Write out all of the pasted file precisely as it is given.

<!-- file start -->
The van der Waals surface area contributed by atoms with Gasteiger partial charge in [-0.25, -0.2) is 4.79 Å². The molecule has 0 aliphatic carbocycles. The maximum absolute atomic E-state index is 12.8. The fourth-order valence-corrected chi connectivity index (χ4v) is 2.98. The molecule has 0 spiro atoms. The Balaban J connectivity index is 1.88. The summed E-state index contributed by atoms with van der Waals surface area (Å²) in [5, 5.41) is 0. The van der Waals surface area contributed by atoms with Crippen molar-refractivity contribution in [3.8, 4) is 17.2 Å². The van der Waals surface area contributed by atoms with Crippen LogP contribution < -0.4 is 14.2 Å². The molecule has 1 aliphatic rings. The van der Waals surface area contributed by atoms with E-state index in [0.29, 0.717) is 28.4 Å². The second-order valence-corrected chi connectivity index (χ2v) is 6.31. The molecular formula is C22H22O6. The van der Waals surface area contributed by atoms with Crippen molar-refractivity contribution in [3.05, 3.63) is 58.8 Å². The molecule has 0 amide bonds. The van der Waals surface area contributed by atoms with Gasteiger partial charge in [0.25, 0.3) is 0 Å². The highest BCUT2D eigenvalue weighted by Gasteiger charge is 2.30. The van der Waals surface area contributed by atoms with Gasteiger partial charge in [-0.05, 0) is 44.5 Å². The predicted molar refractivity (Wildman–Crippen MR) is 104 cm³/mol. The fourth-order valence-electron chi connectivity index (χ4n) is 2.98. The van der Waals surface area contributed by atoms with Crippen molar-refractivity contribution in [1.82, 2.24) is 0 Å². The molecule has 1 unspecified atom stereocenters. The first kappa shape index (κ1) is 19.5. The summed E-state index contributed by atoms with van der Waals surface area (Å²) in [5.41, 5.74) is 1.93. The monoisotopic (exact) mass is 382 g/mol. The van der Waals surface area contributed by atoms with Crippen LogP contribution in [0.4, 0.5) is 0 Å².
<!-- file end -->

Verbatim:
The van der Waals surface area contributed by atoms with Gasteiger partial charge in [-0.25, -0.2) is 4.79 Å². The molecule has 0 aliphatic carbocycles. The maximum absolute atomic E-state index is 12.8. The fourth-order valence-corrected chi connectivity index (χ4v) is 2.98. The molecule has 0 spiro atoms. The Balaban J connectivity index is 1.88. The summed E-state index contributed by atoms with van der Waals surface area (Å²) in [5, 5.41) is 0. The van der Waals surface area contributed by atoms with Crippen molar-refractivity contribution in [3.8, 4) is 17.2 Å². The van der Waals surface area contributed by atoms with Crippen LogP contribution < -0.4 is 14.2 Å². The molecule has 1 aliphatic rings. The van der Waals surface area contributed by atoms with E-state index in [0.29, 0.717) is 28.4 Å². The second-order valence-corrected chi connectivity index (χ2v) is 6.31. The molecular formula is C22H22O6. The van der Waals surface area contributed by atoms with Crippen molar-refractivity contribution in [3.05, 3.63) is 58.8 Å². The molecule has 0 amide bonds. The van der Waals surface area contributed by atoms with Gasteiger partial charge in [0.25, 0.3) is 0 Å². The highest BCUT2D eigenvalue weighted by Gasteiger charge is 2.30. The van der Waals surface area contributed by atoms with Gasteiger partial charge in [-0.05, 0) is 44.5 Å². The predicted molar refractivity (Wildman–Crippen MR) is 104 cm³/mol. The fourth-order valence-electron chi connectivity index (χ4n) is 2.98. The van der Waals surface area contributed by atoms with Crippen molar-refractivity contribution in [1.82, 2.24) is 0 Å². The molecule has 1 unspecified atom stereocenters. The first kappa shape index (κ1) is 19.5. The summed E-state index contributed by atoms with van der Waals surface area (Å²) in [5.41, 5.74) is 1.93. The monoisotopic (exact) mass is 382 g/mol. The van der Waals surface area contributed by atoms with Crippen LogP contribution in [0.4, 0.5) is 0 Å².